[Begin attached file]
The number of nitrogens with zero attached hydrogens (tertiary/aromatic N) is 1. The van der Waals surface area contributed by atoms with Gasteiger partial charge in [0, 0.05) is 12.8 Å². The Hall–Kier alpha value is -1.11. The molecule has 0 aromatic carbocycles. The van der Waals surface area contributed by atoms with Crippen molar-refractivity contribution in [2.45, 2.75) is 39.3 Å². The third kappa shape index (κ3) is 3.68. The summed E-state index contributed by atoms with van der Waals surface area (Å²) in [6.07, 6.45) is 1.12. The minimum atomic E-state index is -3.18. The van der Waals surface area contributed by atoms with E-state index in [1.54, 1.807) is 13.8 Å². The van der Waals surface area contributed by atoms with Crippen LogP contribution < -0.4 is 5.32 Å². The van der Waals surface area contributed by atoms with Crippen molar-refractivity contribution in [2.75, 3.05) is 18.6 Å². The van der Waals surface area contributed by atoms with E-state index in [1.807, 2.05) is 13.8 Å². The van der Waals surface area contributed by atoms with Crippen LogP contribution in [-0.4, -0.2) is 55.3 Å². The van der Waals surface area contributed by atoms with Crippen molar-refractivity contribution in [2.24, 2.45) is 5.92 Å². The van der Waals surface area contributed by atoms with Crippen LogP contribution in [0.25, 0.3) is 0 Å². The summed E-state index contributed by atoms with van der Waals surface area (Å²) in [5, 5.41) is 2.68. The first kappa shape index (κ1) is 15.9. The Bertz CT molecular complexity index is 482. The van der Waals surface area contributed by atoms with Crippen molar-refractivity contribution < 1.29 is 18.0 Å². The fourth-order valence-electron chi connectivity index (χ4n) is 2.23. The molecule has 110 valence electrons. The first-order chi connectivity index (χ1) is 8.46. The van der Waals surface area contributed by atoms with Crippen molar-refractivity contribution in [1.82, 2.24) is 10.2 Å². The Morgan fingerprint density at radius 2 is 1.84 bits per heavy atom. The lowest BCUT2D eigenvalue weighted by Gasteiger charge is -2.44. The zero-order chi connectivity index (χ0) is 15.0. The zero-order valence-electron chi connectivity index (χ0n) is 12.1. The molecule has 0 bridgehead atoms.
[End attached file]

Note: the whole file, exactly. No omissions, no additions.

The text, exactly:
The number of nitrogens with zero attached hydrogens (tertiary/aromatic N) is 1. The van der Waals surface area contributed by atoms with Gasteiger partial charge in [0, 0.05) is 12.8 Å². The Hall–Kier alpha value is -1.11. The molecule has 0 aromatic carbocycles. The van der Waals surface area contributed by atoms with Crippen molar-refractivity contribution in [2.45, 2.75) is 39.3 Å². The third kappa shape index (κ3) is 3.68. The summed E-state index contributed by atoms with van der Waals surface area (Å²) in [6.07, 6.45) is 1.12. The minimum atomic E-state index is -3.18. The van der Waals surface area contributed by atoms with E-state index in [1.54, 1.807) is 13.8 Å². The van der Waals surface area contributed by atoms with Crippen LogP contribution < -0.4 is 5.32 Å². The van der Waals surface area contributed by atoms with Crippen molar-refractivity contribution in [2.75, 3.05) is 18.6 Å². The van der Waals surface area contributed by atoms with E-state index in [1.807, 2.05) is 13.8 Å². The van der Waals surface area contributed by atoms with Crippen LogP contribution in [-0.4, -0.2) is 55.3 Å². The van der Waals surface area contributed by atoms with Crippen molar-refractivity contribution in [2.24, 2.45) is 5.92 Å². The van der Waals surface area contributed by atoms with Crippen LogP contribution in [0.25, 0.3) is 0 Å². The summed E-state index contributed by atoms with van der Waals surface area (Å²) in [5, 5.41) is 2.68. The first kappa shape index (κ1) is 15.9. The Bertz CT molecular complexity index is 482. The van der Waals surface area contributed by atoms with Crippen molar-refractivity contribution < 1.29 is 18.0 Å². The fourth-order valence-electron chi connectivity index (χ4n) is 2.23. The molecule has 110 valence electrons. The first-order chi connectivity index (χ1) is 8.46. The van der Waals surface area contributed by atoms with Crippen molar-refractivity contribution in [1.82, 2.24) is 10.2 Å². The Morgan fingerprint density at radius 2 is 1.84 bits per heavy atom. The lowest BCUT2D eigenvalue weighted by Gasteiger charge is -2.44. The zero-order chi connectivity index (χ0) is 15.0. The zero-order valence-electron chi connectivity index (χ0n) is 12.1. The molecule has 0 bridgehead atoms.